“The Office BattleGround: Secrets to End the Conflict” is a complimentary breakfast briefing, but space is limited and it does fill up fast, so be sure to register today.

The Office BattleGround: Secrets to End the Conflict
Thursday, November 29, 2012
Psychological Associates
8112 Maryland Avenue, Suite 300
Clayton, MO 63105 
7:30am
Breakfast will be served, seating is limited. 
Please fill out our registration form to reserve your space:

Like to handle things the old-fashioned way – talking to a real live person? Give us a call to register! 314.678.5678

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The Secret to Dealing with Difficult People

Whether you are a middle manager or top executive; you have surely encountered a situation where you needed to deal with a difficult person – or even a difficult group of people.  This complimentary breakfast briefing event “The Secret to Dealing with Difficult People” will introduce you to the skills you need to deal with any person in any situation to increase overall productivity and to achieve the results you desire.

In this briefing, Roger Heape, Vice President of Instructional Consulting; and Pam Hager, Vice President of Instructional Consulting – the primary facilitator of our award winning Leadership Through People Skills®, will introduce you to our Dimensional® Model of Behavior™ and help you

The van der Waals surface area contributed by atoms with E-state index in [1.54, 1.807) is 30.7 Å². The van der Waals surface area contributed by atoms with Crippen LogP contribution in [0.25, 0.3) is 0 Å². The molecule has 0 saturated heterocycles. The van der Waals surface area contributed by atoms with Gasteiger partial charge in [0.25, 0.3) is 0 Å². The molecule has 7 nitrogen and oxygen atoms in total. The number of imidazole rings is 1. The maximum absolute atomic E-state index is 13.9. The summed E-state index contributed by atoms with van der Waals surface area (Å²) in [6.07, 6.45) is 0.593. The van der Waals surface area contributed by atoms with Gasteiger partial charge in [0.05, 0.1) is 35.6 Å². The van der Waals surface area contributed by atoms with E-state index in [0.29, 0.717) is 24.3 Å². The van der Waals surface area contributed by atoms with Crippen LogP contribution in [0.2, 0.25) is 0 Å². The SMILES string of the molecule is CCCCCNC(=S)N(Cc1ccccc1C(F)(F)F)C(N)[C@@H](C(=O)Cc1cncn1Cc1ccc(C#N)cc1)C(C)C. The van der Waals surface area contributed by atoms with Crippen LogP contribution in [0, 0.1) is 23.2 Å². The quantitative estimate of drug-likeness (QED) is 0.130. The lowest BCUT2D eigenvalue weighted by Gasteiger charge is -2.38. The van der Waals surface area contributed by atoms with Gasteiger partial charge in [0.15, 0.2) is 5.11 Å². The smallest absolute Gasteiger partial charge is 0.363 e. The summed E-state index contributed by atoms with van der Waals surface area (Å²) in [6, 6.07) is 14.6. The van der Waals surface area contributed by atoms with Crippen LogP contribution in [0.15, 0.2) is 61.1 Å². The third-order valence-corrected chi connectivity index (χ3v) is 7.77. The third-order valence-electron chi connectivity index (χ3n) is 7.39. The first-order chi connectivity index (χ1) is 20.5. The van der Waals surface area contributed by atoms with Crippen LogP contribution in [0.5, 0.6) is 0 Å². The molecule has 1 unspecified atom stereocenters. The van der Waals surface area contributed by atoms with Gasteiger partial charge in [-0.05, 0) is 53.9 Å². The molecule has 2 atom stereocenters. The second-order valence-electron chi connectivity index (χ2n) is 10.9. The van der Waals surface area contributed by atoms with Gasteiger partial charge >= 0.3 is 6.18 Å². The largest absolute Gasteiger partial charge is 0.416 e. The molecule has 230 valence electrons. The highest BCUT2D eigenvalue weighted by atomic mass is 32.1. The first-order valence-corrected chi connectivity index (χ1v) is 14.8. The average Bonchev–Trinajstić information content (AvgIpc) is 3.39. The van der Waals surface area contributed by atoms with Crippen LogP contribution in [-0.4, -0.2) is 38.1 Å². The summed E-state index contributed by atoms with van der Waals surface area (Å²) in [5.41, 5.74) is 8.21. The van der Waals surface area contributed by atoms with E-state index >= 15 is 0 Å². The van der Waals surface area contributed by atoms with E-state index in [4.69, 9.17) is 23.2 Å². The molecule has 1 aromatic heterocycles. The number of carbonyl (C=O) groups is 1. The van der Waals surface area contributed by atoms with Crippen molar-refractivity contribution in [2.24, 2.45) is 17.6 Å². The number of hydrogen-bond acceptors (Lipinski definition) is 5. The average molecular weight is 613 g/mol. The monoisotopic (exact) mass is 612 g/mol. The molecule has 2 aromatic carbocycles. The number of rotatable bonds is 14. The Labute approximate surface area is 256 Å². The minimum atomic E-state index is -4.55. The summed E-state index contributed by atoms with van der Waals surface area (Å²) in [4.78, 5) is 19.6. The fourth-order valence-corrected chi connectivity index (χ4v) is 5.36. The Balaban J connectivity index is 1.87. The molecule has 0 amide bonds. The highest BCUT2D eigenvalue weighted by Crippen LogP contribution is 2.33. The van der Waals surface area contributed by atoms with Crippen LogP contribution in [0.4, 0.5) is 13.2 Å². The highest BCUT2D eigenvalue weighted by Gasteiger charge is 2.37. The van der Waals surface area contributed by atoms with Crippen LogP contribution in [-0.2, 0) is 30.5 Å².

• examine several common, business, interpersonal issues
  • prevent bad habits that lead to road blocks
  • and give you tips to help increase your productivity when dealing with difficult people and situations.

Check out the brief video below as an example of how good intentions can go bad in a work conversation and derail all productivity and results.

Which person is derailing this conversation? Are either of them being Q4? We’ll discuss this in greater detail in the seminar and show you how the situation could be handled better.

Think someone you deal with is not Q4? Take our survey to find out what Q they are and use what you learn in class to work better with them.

The Secret to Dealing with Difficult People is a complimentary breakfast briefing, but space is limited and it does fill up fast, so be sure to register today.

The Secret to Dealing with Difficult People
August 9, 2012
Psychological Associates’ Offices in Clayton
8112 Maryland Avenue, Suite 300, Clayton, MO 63105  7:30am
Breakfast will be served, seating is limited. 
Please fill out our registration form to reserve your space:

Like to handle things the old-fashioned way – talking to a real live person? Give us a call to register! 314.678.5678

Forward information about this breakfast briefing to a colleague

Learn more about Leadership Through People Skills®

Learn about recognition Leadership Through People Skills® has received

Sign up for our leadership newsletter